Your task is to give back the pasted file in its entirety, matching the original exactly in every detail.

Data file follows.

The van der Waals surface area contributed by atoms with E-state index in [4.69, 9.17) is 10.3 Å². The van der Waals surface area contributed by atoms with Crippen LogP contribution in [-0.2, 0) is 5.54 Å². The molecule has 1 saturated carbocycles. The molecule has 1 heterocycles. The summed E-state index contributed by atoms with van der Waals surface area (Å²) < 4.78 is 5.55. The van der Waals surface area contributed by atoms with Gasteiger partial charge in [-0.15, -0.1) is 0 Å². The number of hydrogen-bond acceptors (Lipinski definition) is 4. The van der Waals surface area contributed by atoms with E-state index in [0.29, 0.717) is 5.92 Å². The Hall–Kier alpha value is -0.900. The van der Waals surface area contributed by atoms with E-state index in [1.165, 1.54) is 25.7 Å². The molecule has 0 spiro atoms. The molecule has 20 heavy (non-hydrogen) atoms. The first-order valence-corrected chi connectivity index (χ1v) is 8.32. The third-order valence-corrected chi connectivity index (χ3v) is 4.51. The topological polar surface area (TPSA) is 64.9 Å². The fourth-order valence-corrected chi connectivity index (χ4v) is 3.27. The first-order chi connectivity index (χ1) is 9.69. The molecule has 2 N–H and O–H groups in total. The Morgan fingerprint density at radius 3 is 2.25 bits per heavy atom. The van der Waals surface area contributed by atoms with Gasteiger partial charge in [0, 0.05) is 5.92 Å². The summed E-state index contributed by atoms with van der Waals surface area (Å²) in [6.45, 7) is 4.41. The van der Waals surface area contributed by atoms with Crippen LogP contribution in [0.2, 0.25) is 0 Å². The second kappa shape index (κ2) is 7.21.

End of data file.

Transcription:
The van der Waals surface area contributed by atoms with E-state index in [4.69, 9.17) is 10.3 Å². The van der Waals surface area contributed by atoms with Crippen LogP contribution in [-0.2, 0) is 5.54 Å². The molecule has 1 saturated carbocycles. The molecule has 1 heterocycles. The summed E-state index contributed by atoms with van der Waals surface area (Å²) < 4.78 is 5.55. The van der Waals surface area contributed by atoms with Gasteiger partial charge in [-0.15, -0.1) is 0 Å². The number of hydrogen-bond acceptors (Lipinski definition) is 4. The van der Waals surface area contributed by atoms with E-state index in [0.29, 0.717) is 5.92 Å². The Hall–Kier alpha value is -0.900. The van der Waals surface area contributed by atoms with E-state index in [1.165, 1.54) is 25.7 Å². The molecule has 0 spiro atoms. The molecule has 20 heavy (non-hydrogen) atoms. The first-order valence-corrected chi connectivity index (χ1v) is 8.32. The third-order valence-corrected chi connectivity index (χ3v) is 4.51. The topological polar surface area (TPSA) is 64.9 Å². The fourth-order valence-corrected chi connectivity index (χ4v) is 3.27. The first-order chi connectivity index (χ1) is 9.69. The molecule has 2 N–H and O–H groups in total. The Morgan fingerprint density at radius 3 is 2.25 bits per heavy atom. The van der Waals surface area contributed by atoms with Gasteiger partial charge in [0, 0.05) is 5.92 Å². The summed E-state index contributed by atoms with van der Waals surface area (Å²) in [6.45, 7) is 4.41. The van der Waals surface area contributed by atoms with Crippen LogP contribution in [0.2, 0.25) is 0 Å². The second kappa shape index (κ2) is 7.21.